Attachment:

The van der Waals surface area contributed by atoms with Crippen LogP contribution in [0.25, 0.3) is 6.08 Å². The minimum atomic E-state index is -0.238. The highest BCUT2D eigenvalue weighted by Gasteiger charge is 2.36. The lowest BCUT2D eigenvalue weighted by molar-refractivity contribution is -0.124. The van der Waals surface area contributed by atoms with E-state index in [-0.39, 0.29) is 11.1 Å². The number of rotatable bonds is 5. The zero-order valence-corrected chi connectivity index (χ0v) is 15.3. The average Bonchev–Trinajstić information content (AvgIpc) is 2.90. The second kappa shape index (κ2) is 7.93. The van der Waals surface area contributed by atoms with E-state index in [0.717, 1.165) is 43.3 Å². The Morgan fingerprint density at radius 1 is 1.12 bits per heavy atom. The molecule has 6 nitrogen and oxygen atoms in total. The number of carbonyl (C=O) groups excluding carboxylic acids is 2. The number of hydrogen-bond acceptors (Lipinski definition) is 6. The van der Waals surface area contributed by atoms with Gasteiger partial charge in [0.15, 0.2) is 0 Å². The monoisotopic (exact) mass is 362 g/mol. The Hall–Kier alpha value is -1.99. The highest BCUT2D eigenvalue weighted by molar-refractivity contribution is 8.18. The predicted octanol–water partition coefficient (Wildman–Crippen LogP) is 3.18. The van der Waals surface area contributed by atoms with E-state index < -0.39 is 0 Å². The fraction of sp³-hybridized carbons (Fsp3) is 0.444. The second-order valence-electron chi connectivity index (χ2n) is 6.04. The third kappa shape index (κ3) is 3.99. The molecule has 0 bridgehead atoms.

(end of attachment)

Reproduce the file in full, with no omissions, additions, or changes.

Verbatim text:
The van der Waals surface area contributed by atoms with Crippen LogP contribution in [0.25, 0.3) is 6.08 Å². The minimum atomic E-state index is -0.238. The highest BCUT2D eigenvalue weighted by Gasteiger charge is 2.36. The lowest BCUT2D eigenvalue weighted by molar-refractivity contribution is -0.124. The van der Waals surface area contributed by atoms with E-state index in [-0.39, 0.29) is 11.1 Å². The number of rotatable bonds is 5. The zero-order valence-corrected chi connectivity index (χ0v) is 15.3. The average Bonchev–Trinajstić information content (AvgIpc) is 2.90. The second kappa shape index (κ2) is 7.93. The van der Waals surface area contributed by atoms with E-state index in [0.717, 1.165) is 43.3 Å². The Morgan fingerprint density at radius 1 is 1.12 bits per heavy atom. The molecule has 6 nitrogen and oxygen atoms in total. The number of carbonyl (C=O) groups excluding carboxylic acids is 2. The number of hydrogen-bond acceptors (Lipinski definition) is 6. The van der Waals surface area contributed by atoms with Gasteiger partial charge in [0.15, 0.2) is 0 Å². The monoisotopic (exact) mass is 362 g/mol. The Hall–Kier alpha value is -1.99. The highest BCUT2D eigenvalue weighted by molar-refractivity contribution is 8.18. The predicted octanol–water partition coefficient (Wildman–Crippen LogP) is 3.18. The van der Waals surface area contributed by atoms with E-state index < -0.39 is 0 Å². The fraction of sp³-hybridized carbons (Fsp3) is 0.444. The second-order valence-electron chi connectivity index (χ2n) is 6.04. The third kappa shape index (κ3) is 3.99. The molecule has 0 bridgehead atoms.